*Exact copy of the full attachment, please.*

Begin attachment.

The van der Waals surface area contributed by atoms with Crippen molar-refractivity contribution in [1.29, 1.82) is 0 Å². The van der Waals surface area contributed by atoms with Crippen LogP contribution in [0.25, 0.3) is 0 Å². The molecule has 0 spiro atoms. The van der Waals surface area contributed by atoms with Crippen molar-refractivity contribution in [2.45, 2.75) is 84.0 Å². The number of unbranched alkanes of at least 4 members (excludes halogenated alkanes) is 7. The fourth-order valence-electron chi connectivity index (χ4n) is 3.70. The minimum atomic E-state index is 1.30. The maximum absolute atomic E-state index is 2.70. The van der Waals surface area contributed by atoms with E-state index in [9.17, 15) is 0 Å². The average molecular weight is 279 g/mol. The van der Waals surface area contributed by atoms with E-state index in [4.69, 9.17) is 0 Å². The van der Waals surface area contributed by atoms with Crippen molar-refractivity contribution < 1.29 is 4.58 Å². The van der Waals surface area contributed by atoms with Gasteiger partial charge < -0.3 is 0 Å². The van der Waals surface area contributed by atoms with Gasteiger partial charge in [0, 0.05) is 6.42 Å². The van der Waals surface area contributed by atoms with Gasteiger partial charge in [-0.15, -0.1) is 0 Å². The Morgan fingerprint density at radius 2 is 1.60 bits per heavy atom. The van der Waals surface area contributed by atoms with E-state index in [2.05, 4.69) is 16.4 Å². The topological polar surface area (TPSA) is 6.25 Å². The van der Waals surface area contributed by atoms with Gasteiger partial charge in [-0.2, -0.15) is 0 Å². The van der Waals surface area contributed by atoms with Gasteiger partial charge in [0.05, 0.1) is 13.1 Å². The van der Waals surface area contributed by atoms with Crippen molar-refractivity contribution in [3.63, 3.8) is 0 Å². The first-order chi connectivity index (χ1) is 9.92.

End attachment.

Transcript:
The van der Waals surface area contributed by atoms with Crippen molar-refractivity contribution in [1.29, 1.82) is 0 Å². The van der Waals surface area contributed by atoms with Crippen LogP contribution in [0.25, 0.3) is 0 Å². The molecule has 0 spiro atoms. The van der Waals surface area contributed by atoms with Crippen molar-refractivity contribution in [2.45, 2.75) is 84.0 Å². The number of unbranched alkanes of at least 4 members (excludes halogenated alkanes) is 7. The fourth-order valence-electron chi connectivity index (χ4n) is 3.70. The minimum atomic E-state index is 1.30. The maximum absolute atomic E-state index is 2.70. The van der Waals surface area contributed by atoms with E-state index in [9.17, 15) is 0 Å². The average molecular weight is 279 g/mol. The van der Waals surface area contributed by atoms with E-state index in [4.69, 9.17) is 0 Å². The van der Waals surface area contributed by atoms with Crippen molar-refractivity contribution < 1.29 is 4.58 Å². The van der Waals surface area contributed by atoms with Gasteiger partial charge < -0.3 is 0 Å². The van der Waals surface area contributed by atoms with Gasteiger partial charge in [0, 0.05) is 6.42 Å². The van der Waals surface area contributed by atoms with Gasteiger partial charge in [-0.15, -0.1) is 0 Å². The Morgan fingerprint density at radius 2 is 1.60 bits per heavy atom. The van der Waals surface area contributed by atoms with E-state index in [2.05, 4.69) is 16.4 Å². The topological polar surface area (TPSA) is 6.25 Å². The van der Waals surface area contributed by atoms with Gasteiger partial charge in [-0.2, -0.15) is 0 Å². The van der Waals surface area contributed by atoms with Gasteiger partial charge in [0.05, 0.1) is 13.1 Å². The van der Waals surface area contributed by atoms with Crippen molar-refractivity contribution in [3.63, 3.8) is 0 Å². The first-order chi connectivity index (χ1) is 9.92.